The Home of American Intellectual Conservatism — First Principles

November 12, 2018

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Unamerican Activities
Daniel J. Flynn - 04/24/08

Thus, in its first pages, Blacklisted by History rebuts a central theme of nearly all previous books on McCarthy. Given that Venona ceased intercepting cables before McCarthy even became a U.S. senator, it is interesting that the program confirms any, let alone ten, McCarthy cases. In documenting numerous instances of—gasp!—McCarthy getting it right and his academic detractors getting it wrong, Evans ensures that the conversation on McCarthy continues and does so on the basis of information that rebuts assumptions and reorients starting points.

In the world of McCarthy biographies, the senator transforms from real man to fictionalized symbol, an amalgamation of the various anti-communist bogeymen of the era. Evans details how major media outlets identify Senator McCarthy as a member of the House Committee on Un-American Activities. But McCarthy wasn’t really interested in Communists in Hollywood or local classrooms. McCarthy’s scope was more limited. “His main goal, oft-stated and sanctioned by the law, was to get his suspects out of the federal government and its policy-making system; all the battles in which he was engaged revolved around this central purpose,” writes Evans.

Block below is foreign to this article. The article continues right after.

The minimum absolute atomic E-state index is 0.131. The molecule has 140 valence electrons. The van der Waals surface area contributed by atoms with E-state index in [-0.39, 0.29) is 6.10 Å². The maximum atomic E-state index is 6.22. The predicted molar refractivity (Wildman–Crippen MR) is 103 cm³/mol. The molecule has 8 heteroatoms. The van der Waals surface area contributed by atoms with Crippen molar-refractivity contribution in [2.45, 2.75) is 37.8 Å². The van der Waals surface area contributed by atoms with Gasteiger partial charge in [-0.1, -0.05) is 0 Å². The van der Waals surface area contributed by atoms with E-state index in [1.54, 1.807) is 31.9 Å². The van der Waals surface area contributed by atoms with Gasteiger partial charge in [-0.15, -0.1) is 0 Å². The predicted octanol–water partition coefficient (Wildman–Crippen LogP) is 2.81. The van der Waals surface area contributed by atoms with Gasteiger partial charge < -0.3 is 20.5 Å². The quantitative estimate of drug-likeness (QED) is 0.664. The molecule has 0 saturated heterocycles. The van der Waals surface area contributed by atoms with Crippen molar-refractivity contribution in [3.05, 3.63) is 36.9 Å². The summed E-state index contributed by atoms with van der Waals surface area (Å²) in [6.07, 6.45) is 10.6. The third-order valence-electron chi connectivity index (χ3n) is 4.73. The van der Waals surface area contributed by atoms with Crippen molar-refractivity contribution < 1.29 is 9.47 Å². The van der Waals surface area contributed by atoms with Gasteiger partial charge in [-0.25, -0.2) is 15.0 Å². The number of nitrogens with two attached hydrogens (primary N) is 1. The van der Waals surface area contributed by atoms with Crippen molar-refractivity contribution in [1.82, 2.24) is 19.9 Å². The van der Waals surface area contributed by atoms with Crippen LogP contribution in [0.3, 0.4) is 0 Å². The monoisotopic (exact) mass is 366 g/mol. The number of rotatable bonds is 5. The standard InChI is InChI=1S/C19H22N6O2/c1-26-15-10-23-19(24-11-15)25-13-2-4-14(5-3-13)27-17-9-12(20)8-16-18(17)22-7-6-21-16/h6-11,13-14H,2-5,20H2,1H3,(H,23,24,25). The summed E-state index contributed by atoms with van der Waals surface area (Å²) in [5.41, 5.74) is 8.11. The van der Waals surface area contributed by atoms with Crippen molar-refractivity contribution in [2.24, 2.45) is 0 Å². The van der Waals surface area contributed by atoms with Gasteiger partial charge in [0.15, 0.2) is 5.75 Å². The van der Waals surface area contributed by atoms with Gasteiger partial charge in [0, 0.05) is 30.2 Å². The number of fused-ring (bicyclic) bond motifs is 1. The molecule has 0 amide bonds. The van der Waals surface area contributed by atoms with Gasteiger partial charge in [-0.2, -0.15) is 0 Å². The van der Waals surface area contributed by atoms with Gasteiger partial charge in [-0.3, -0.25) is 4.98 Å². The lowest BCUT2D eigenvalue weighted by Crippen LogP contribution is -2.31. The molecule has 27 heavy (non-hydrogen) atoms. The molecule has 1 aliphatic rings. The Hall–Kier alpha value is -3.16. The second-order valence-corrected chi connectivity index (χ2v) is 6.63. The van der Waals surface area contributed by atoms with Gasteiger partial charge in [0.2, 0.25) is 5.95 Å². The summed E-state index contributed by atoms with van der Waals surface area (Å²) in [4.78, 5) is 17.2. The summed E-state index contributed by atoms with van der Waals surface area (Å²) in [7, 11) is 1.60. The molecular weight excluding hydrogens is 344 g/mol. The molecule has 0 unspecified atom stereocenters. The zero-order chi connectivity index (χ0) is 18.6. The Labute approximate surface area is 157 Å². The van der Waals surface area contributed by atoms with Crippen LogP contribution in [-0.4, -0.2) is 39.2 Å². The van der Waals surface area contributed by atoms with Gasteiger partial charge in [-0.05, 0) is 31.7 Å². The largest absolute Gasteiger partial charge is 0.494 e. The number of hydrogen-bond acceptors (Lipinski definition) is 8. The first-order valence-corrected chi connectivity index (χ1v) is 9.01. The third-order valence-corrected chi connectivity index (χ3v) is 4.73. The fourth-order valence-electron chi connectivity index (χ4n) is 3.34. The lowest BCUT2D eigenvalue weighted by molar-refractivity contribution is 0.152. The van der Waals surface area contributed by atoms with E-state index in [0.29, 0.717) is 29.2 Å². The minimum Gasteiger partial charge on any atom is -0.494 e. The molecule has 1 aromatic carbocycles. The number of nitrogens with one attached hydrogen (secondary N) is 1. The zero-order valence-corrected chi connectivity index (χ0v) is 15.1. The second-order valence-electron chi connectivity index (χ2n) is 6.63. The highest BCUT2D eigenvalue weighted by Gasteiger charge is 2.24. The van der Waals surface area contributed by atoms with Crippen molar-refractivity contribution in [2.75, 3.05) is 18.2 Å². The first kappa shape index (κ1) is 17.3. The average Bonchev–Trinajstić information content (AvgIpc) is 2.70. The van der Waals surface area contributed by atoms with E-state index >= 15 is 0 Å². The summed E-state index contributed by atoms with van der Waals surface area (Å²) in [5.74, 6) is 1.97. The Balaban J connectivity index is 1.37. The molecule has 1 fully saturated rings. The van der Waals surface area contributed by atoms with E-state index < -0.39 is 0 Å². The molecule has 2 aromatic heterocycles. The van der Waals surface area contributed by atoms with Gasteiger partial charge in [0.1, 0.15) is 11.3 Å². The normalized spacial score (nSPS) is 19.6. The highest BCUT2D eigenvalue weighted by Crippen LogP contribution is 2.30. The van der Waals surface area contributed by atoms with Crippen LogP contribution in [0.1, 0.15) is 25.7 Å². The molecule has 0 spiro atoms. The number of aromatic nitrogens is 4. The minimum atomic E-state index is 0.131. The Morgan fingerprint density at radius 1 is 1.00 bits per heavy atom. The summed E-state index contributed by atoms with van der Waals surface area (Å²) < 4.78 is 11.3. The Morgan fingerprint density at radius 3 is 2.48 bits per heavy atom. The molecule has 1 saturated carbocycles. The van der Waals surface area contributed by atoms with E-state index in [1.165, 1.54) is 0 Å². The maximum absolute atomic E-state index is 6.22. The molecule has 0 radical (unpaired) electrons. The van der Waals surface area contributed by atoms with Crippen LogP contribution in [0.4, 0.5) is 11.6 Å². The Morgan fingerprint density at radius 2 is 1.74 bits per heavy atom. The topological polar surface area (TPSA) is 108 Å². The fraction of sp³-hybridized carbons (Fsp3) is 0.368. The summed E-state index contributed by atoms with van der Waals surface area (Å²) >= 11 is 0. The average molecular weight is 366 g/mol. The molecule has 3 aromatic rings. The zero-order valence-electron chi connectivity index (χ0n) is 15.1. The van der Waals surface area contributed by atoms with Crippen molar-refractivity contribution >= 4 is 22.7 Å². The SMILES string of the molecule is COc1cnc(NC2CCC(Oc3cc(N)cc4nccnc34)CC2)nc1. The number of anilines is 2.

It is with this purpose in mind that McCarthy charged the State Department with harboring Communists in a speech in Wheeling, West Virginia on February 9, 1950, thrusting him into the spotlight as America’s most prominent red hunter. Despite Evans interviewing several surviving witnesses to McCarthy’s speech, resolving the controversy over whether McCarthy charged the State Department with housing “57” Communists or “205” Communists seems unlikely to be settled in this or any other treatment. Eyewitness perspectives are as varied as are those in Akira Kurosawa’s Rashomon.

Where Evans can offer more clarity is in the bizarre nature of the consequent congressional investigation of the State Department that morphed into an investigation of the accuser rather than the accused. Indeed, Maryland Senator Millard Tydings, the chairman of the committee, tellingly bellowed to his Wisconsin colleague: “[S]o far as I am concerned in this committee you are going to get one of the most complete investigations ever given in the history of this republic.” But McCarthy was not supposed to be the subject of the investigation, the State Department was.

Senators demanded that McCarthy name names. After his suggestions to present them in executive session were rebuffed, opposition senators deemed “naming names” a smear and a disgrace. Tydings himself repeatedly boasted of possessing a recording of McCarthy’s Wheeling speech, a smoking gun that he would reveal at the most opportune time. He never did. Under oath, Tydings conceded that he possessed no such recording. Tydings claimed that four committees of the previous congress had cleared the State Department of charges that it harbored Communists, but that claim too proved fallacious. So contemptuous of McCarthy were Democratic colleagues that the Wisconsin senator had trouble finishing whole sentences without interruption.

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